Construction sector told to take precautions to prevent spread of virus

B.C. provincial health officer Dr. Bonnie Henry is telling the construction sector to institute more safety protocols, increase cleaning stations and boost signs on job sites to protect workers.

Many large construction projects are continuing on Vancouver Island but concerns are being raised about on-site procedures.

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One local man, who has family working in this sector, said some locations need more sanitation stations and some were not complying with social distancing measures.

An order from Henry banning groups of 50 or more does not apply to construction sites as a whole, but there should not be more than 50 people in the same space under any circumstances, the province said in a statement Sunday.

Henry is telling employers to take precautions.

These include:

• Where possible, workers should maintain a distance of two metres apart from each other.

• Post signs limiting the number of people in any elevator to four at a time.

• Reduce in-person meetings and other gatherings and hold site meetings in open spaces or outdoors

• Increase the number of hand-washing stations and post signs identifying their locations.

• Maintain a list of employees working on sites and update this list daily.

• All common areas and surfaces should be cleaned at the end of each day. Examples include washrooms, shared offices, common tables, desks, light switches and door handles.

• Anyone with COVID-19-like symptoms, such as sore throat, fever, sneezing or coughing, must self-isolate at home for 14 days.

• B.C.’s Occupational Health and Safety Regulation has a minimum standard for providing washrooms and hand-washing facilities. Where plumbed facilities are not practical, employers must provide access to portable washroom and hand-washing facilities. Those facilities must be maintained in good working order and must be provided with supplies necessary for their use.

One long-standing Victoria construction company is closing down the majority of its worksites immediately because of concerns over the virus pandemic.

The exception for Knappett Projects is the multi-family Belmont Lot 2 in Langford. That project will continue because there are few employees on the site presently and because it is close to completion, company president John Knappett said Sunday.

Records of employment will be processed in the next few days, Knappett said in a letter to employees.

He asks employees to follow provincial directives, stay home and practise social distancing.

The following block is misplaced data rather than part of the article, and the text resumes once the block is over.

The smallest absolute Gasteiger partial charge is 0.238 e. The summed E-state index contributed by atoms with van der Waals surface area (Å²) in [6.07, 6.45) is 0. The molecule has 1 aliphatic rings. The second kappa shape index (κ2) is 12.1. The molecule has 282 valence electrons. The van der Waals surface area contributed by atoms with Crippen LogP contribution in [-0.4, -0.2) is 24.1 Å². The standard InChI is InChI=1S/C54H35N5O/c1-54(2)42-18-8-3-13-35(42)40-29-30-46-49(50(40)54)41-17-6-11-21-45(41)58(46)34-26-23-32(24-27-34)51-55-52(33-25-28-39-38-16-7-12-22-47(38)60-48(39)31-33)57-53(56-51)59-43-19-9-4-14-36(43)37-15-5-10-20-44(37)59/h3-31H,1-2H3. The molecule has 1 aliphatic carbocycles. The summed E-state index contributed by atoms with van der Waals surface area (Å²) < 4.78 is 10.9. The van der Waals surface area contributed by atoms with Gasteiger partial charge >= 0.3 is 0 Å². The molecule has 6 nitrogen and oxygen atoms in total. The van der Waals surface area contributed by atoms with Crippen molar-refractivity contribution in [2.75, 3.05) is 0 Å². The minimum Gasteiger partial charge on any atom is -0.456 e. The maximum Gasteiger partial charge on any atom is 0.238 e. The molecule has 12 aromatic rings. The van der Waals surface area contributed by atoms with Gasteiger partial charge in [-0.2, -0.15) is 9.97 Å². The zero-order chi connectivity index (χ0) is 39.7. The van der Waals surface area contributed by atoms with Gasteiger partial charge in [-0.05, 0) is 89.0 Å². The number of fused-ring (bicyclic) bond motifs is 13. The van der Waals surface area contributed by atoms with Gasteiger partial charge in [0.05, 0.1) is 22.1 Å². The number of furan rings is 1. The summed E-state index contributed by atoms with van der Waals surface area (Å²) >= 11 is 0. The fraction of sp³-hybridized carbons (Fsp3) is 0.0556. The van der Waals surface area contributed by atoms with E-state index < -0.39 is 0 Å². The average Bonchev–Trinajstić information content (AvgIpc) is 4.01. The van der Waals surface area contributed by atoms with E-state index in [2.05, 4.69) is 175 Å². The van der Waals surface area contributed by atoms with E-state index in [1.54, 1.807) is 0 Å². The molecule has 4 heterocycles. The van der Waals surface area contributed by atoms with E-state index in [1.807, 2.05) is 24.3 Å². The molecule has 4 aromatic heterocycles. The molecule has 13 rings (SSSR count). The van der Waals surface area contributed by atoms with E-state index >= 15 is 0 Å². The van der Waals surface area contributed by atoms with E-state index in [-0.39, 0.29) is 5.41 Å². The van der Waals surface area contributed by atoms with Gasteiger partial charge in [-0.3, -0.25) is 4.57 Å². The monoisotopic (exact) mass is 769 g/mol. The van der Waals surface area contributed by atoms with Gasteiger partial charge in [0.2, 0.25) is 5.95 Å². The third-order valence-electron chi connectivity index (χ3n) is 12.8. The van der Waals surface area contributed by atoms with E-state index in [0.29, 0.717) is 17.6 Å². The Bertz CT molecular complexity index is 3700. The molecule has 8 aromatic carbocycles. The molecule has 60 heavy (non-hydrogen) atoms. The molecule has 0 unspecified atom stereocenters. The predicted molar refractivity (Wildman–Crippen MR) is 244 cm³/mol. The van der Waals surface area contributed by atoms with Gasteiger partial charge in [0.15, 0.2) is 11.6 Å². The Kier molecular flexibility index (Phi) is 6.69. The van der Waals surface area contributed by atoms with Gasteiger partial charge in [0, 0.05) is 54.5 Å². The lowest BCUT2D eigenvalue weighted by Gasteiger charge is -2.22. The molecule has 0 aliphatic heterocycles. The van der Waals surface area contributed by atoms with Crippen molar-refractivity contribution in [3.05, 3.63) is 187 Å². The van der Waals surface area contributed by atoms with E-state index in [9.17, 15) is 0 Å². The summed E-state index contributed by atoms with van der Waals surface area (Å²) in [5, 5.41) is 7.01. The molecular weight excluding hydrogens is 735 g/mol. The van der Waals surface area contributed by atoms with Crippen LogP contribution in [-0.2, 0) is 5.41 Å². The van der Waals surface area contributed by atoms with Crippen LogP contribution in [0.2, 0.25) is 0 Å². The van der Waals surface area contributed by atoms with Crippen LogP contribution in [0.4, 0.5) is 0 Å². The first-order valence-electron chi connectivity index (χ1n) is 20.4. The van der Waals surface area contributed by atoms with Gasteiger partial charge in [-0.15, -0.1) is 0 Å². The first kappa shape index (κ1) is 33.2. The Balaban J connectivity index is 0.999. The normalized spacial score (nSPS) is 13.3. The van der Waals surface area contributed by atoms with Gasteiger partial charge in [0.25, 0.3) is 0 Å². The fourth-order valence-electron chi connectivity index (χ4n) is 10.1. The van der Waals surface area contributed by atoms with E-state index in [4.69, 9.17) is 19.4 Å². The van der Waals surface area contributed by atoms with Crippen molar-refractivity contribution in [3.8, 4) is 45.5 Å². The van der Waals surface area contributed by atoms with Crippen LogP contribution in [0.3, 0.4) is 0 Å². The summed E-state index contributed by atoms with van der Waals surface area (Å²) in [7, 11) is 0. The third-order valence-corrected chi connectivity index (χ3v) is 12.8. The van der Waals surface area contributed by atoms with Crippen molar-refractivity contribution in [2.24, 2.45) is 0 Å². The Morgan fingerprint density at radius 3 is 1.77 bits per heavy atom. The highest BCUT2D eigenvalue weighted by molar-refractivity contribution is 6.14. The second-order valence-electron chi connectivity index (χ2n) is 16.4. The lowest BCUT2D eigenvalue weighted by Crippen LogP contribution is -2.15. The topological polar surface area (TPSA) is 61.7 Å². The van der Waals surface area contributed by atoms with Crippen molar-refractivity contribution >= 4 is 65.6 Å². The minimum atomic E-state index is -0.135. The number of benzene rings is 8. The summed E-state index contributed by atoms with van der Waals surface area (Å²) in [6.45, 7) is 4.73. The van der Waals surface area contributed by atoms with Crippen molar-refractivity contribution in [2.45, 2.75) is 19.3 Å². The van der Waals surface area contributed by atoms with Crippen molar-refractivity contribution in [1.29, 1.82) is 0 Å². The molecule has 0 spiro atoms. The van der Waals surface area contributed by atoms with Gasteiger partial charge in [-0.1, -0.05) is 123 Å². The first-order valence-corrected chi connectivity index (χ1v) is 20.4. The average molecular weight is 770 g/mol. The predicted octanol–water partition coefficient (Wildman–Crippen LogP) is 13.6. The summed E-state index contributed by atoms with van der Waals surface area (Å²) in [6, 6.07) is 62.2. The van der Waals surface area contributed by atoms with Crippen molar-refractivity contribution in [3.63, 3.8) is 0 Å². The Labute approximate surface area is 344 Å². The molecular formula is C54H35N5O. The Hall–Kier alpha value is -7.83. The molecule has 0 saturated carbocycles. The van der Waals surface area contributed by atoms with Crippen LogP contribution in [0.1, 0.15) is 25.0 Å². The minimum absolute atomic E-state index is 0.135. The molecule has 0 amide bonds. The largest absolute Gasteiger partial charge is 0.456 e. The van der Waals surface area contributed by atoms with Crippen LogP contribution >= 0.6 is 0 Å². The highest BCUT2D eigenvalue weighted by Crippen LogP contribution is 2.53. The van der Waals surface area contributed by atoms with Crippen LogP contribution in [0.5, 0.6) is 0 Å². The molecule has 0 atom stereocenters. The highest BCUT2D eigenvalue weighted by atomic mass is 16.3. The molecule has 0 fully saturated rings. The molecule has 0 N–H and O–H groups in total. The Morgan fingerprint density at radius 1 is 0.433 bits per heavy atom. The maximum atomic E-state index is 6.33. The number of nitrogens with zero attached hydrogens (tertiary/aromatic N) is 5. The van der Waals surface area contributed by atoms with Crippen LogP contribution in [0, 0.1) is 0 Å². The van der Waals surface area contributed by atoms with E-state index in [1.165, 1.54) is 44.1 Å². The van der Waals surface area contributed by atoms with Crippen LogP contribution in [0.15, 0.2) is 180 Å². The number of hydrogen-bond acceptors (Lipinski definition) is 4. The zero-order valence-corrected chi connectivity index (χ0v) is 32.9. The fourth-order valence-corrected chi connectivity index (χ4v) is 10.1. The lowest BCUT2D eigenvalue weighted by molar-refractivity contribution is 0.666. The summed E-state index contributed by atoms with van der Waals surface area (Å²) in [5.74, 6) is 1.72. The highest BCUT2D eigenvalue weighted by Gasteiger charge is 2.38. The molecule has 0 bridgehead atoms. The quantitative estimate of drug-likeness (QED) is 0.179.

In the past week, most construction projects have been continuing, said Rory Kulmala, chief executive officer of the Vancouver Island Construction Association.

Some workers are not on the job because of concerns for themselves and at-risk family members, he said.

A construction association instructor, Mark Taylor, has offered his services, free of charge, to any association members wanting resources or help with their crisis response or business continuation planning.

Further information is available on the association website.

The B.C. Building Trades Council, representing 35,000 unionized workers throughout the province, is telling members that they have the right to refuse unsafe work.

Anyone being asked to work in unsafe conditions is asked to contact the organization, even if they are not union members, to allow that group to collect information to advocate on their behalf, and to also contact WorkSafe B.C.

COVID-19 has brought the hygiene practices at construction sites into laser focus, the council said.

WorkSafe B.C. occupational health and safety regulations require workplaces to have either fixed or portable washroom facilities that include provisions for hand-washing, and that these must be kept in clean and sanitary condition.

Similar provisions apply to where workers consume food, such as lunchrooms.

You have the right in B.C. to refuse unsafe work if you believe these conditions are not being met and present an undue hazard, the council said on its website.

As well, the council is calling on B.C. to scale down megaprojects in the province where thousands of workers are living in remote camps, such as Site C in northeastern B.C. and the LNG project in Kitimat.

“We are calling for remote-camp megaprojects in B.C. to be tooled down to all but essential or critical-path work,” said Andrew Mercier, council executive director.

“We need to flatten the curve and alleviate pressure on the rural health care systems.”

The council is urging Site C to follow LNG Canada, which has said that it would pare worker numbers at its Kitimat project to half of current levels over the coming week, and if needed would continue to reduce numbers.

Safety of workers is critical, said Mercier. “We need contractors to find those safe ways to keep operating so that critical services — air travel, health care, construction of vital infrastructure — can take place and support economic recovery in the months ahead.”

For more information

bcbuildingtrades.org

vicabc.ca/resources/covid-19 

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